IF you want to see The Girl on the Train this week at the Playhouse you will need to queue at the box office for returns. It ticks all three boxes for a game of charades, having been both a book and a film before it reached the stage in this adaptation by Rachel Wagstaffe and Duncan Abel.
The production, originally made by West Yorkshire Playhouse, has a new cast and director for this tour. Samantha Womack and Oliver Farnworth head the bill as the Girl in question, Rachel, and her ex-husband’s neighbour Scott, with whom she becomes entwined in a convoluted alliance.
Rachel has given up even remotely concealing the drinking problem that led to her current jobless state, and she now spends her days in a destinationless commute on a train that takes her past her former marital home. She becomes obsessed with the lives of her former husband Tom and his new wife Anna, and their neighbours Scott and Megan. But Megan has disappeared, and Rachel has a bump on her head and another bout of memory failure.
When Megan’s body turns up nearby, Rachel becomes a natural suspect for D.I. Gaskill. Events conspire to make her wonder whether she was the killer, assisted by the oh-so plausible and squeaky-clean Tom, who engages in a mind game that must be terrifying for her.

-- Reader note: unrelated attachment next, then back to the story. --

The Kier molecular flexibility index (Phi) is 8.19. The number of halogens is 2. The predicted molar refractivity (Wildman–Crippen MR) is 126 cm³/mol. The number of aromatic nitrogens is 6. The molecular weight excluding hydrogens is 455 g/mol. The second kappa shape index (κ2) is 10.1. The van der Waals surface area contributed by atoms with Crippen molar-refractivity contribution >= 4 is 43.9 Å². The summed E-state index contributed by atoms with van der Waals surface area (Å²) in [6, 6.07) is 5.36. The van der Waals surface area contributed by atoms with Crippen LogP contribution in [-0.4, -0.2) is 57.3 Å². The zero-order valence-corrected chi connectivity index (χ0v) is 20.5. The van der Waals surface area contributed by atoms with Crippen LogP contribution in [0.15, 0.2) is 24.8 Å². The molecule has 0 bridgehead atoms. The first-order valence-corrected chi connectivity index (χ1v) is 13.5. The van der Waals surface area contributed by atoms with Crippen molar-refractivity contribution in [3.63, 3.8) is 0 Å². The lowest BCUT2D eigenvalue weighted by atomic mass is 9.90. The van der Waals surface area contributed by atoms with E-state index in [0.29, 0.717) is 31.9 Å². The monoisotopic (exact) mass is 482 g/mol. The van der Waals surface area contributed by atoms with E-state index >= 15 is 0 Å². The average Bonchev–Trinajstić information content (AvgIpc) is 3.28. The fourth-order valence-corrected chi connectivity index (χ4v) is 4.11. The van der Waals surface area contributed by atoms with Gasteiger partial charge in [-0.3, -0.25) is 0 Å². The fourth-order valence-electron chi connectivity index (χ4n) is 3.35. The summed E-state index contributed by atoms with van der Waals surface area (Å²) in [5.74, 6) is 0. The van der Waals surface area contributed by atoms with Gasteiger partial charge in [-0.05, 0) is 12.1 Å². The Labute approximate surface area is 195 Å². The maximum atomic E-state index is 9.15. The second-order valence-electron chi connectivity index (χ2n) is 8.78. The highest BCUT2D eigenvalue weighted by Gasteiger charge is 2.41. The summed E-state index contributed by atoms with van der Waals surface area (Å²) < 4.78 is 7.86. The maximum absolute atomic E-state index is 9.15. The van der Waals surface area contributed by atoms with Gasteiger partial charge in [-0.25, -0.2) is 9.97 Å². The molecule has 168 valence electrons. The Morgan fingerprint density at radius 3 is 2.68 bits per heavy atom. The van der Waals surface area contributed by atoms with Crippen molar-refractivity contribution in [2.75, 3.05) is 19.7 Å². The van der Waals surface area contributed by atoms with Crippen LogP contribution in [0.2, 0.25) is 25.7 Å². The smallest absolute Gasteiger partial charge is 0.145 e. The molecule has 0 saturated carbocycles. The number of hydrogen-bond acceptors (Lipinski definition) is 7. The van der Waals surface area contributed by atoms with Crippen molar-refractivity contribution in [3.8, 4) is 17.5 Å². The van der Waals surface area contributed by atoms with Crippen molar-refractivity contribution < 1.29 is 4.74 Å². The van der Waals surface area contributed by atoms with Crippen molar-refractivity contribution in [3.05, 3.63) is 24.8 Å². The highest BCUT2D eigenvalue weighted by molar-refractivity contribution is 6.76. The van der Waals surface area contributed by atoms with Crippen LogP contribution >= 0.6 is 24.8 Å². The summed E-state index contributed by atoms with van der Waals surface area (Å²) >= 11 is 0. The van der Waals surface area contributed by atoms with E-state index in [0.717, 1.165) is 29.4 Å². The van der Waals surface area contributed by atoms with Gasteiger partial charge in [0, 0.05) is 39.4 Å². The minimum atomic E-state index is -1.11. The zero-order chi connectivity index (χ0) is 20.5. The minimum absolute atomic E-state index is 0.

This is an opportunity to terrify the audience too, but it is missed somehow as Anthony Banks’ direction fails to achieve the story’s potential tension. The pace is just that little bit too slow to grip the attention and the performances, although individually finely honed, never really coalesce into an ensemble. When the surprise denouement arrives it delivers more of a shrug of the shoulders than a gasp of amazement.
James Cotterill’s set design is extraordinarily ambitious for a production touring to 24 different venues, and is enhanced by clever mapped projection by Andrzej Goulding. It’s a big ask for the stage crew to manoeuvre all the moving structures in concert with the projected elements. With just one day to get it all struck from one theatre and back up and running in the next is a punishing schedule, so a few hiccups in synchronisation are forgivable on its opening night here.
It’s a production that handsomely presents the varied scenes that Rachel’s memories inhabit and, even if it fails to quite live up to its promise of gripping drama, it remains an entertaining couple of hours.
The Girl on the Train is at the Playhouse until Saturday, then continues touring a further 17 venues until 13th July.